Figleaf Brewing Company - BA Black Solstice (Stout)
Another local offering, BA Black Solstice is all about the stout and the flavor of the barrels it was aged in. No adjuncts, just straight up notes of whiskey, vanilla, licorice and more. Oh, and this recently won the Best Barrel-Aged Stout title in the King of Ohio competition held last month. Don't miss it!
Boulevard Brewing Company - Cabernet Cask Imperial Stout
Following the packaging of the above mentioned (incredibly lengthily named whiskey), our barrel crew took possession of the barrels from Jefferson’s Reserve and immediately filled them with the base beer used to produce Imperial Stout, a prior Smokestack Series Limited Release. Over the course of nearly two years, our beer rested in the barrels coaxing out flavors of charred oak and vanilla alongside beautiful notes of blackberry and cinnamon from the whiskey all linked together with dark and dried fruits contributed by the cabernet as well as the Scottish yeast strain used to ferment the base beer. Cabernet Cask Imperial Stout is 100% barrel-aged.”
Jackie O’s Pub & Brewery - Babbling Brook (Saison)
We thought it might be a good idea to show the lighter, funkier side of the bash, because there are quite a few sours, wild, and farmhouse ales that will be ready for you to try. This one’s high up on our personal list. Aged in Vin Santo Casks, this is a mixed fermentation saison that speaks to the finesse Jackie O’s regularly shows to their non-dark beers. We cannot wait to sample this one.
Tickets are still available IN-STORE for this year’s Barrel Aged Beer Bash! With more than 100 beers available to sample, there’s something there for everyone. And don’t worry, the event itself is for everyone, too (so long as you’re 21 or over). It’s a great way to experience the wild side of beer, and challenge your perceptions of just what beer should taste like.
Check out the full list of what we’ll have to sample, all available to view on Untappd, right here!
IBUs (International Bittering Units) are widely shared, on tap lists, websites, apps, and beer labels. Breweries even tout the IBUs of their more aggressively bitter IPAs as a way to entice hopheads, who in turn brag about their heavily IBU-laden conquests. Despite the pervasiveness of the term, there seems to be a great deal of misunderstanding as to what an IBU actually is.
Simply put, an IBU is a measurement of the amount of isomerized alpha acid in a beer. Alpha acid is one component of hop resin and isomerization is the rearranging of a compound’s molecular structure without adding or subtracting any of those molecules. Isomerization will occur in beer brewing when heat is applied. This restructuring of the molecular arrangement of alpha acids allows the alpha acids to release all their bittering, flavor, and aroma into the beer. Therefore, the earlier hops are added during the boil, the more bitterness will be extracted. Adding hops late or even after the boil (a process called “dry hopping) will mainly add aroma.
Different hop varieties have different levels of alpha acids, measurable as a percentage of the total weight of the hop resin. A low alpha acid hop might only have 3 or 4% alpha acid while others might range as high as 17 or 18%. Obviously, these high alpha acid varieties are capable of delivering much higher IBUs. Almost all beers will have some IBUs. A light American lager like Budweiser only has a few whereas imperial IPAs can range north of 100.
So there you have it - IBUs are a fairly objective measurement of the amount of isomerized alpha acid in a beer. Where things get tricky, however, is that measuring the isomerized alpha acids in a beer doesn’t indicate perceived bitterness. In other words, knowing the IBUs in a beer won’t tell you how bitter the beer actually tastes. There are other mitigating factors, namely the malt bill and the use (if any) of adjuncts. Malt and adjuncts provide flavors that balance out the bitterness of hops. Therefore, a beer with a massive malt bill like an imperial stout might actually have more IBUs than a typical IPA but it won’t taste anywhere near as bitter because the huge malt profile drowns out the hoppiness; the hops in an imperial stout are merely providing balance, they’re not actually detectable. Only knowing the IBUs in a beer and nothing else is akin to only knowing the number of grains of salt in a bowl of soup - it doesn’t really inform you how salty the soup tastes.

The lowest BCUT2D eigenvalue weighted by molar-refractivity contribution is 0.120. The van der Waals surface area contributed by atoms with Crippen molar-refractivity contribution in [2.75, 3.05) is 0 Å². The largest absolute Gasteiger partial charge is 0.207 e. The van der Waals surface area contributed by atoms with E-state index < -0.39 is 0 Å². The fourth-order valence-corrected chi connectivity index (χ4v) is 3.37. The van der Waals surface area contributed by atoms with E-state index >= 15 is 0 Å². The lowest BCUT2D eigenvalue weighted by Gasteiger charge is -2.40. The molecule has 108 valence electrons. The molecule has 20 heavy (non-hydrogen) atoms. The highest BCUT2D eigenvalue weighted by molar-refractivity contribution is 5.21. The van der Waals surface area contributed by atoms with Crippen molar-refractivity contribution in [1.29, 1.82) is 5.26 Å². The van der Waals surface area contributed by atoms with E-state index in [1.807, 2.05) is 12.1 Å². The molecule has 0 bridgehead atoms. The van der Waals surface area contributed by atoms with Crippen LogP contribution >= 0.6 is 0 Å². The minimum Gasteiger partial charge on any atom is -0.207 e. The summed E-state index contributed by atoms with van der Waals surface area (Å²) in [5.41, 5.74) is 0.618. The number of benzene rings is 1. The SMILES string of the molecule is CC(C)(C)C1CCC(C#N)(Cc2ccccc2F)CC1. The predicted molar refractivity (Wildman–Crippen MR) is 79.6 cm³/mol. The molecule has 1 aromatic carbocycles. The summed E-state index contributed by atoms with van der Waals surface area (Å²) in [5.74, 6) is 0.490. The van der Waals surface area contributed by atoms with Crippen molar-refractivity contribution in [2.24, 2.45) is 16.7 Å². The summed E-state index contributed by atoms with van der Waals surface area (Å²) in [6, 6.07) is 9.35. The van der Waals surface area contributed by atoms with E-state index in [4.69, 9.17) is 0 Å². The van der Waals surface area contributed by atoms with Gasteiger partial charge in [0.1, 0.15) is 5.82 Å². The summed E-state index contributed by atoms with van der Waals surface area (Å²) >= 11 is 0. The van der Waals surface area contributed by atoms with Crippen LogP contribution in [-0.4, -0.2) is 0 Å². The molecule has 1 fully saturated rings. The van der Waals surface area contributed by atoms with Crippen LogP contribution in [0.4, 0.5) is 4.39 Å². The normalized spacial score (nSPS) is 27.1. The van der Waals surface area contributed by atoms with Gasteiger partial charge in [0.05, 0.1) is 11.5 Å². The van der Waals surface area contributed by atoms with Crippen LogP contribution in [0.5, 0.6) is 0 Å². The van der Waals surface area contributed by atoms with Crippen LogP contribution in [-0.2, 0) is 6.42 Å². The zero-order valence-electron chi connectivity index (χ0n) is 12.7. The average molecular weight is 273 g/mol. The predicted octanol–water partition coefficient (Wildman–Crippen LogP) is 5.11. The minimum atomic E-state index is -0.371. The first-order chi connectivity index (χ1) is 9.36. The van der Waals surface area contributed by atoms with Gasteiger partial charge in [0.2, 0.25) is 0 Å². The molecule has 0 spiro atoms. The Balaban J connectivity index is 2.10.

I guess what I’m saying is don’t get too hung up on knowing the IBUs in a beer. It may serve as a rough guide but won’t actually indicate how bitter the beer is. Instead, I’d encourage you to ask questions and engage in conversations with beer lovers like the folks who work at Jungle Jim’s. A good beer geek will help steer you in the direction of something that serves up just the level of bitterness you’re searching for. Cheers!
Barrel aging beer takes time, planning, and patience. At the same time subtle and complex, there’s an artistry to bringing these beers to life in all-new, exciting, and incredibly flavorful ways. Spent barrels that once contained whiskey, tequila, rum, and wine are given a new purpose, and we’re gifted with their transformed contents.
Jungle Jim’s Barrel Aged Beer Bash celebrates the art of barrel aging by bringing together beers of all kinds. From light and funky, to sour and bright, to deep, dark, and roasty - there’s something for everyone to try and enjoy.
An exceptional experience from its inception, this year’s Barrel Aged Beer Bash promises to be no different. In fact, we’re bringing in more bold and inventive beers for you to enjoy. Rare, hard-to-find, and maybe even exclusive to this epic event, these beers are truly special. Tickets include entry to this year’s Barrel Aged Beer Bash, a tasting guide, and commemorative glass for you to keep.
Just like the time it takes to make these intense libations, we encourage you to take your time and enjoy these heavier beverages slowly, appreciating the depth and nuance in each pour. We’re excited for another amazing year of barrel aged beers. It’s time to find your flavor.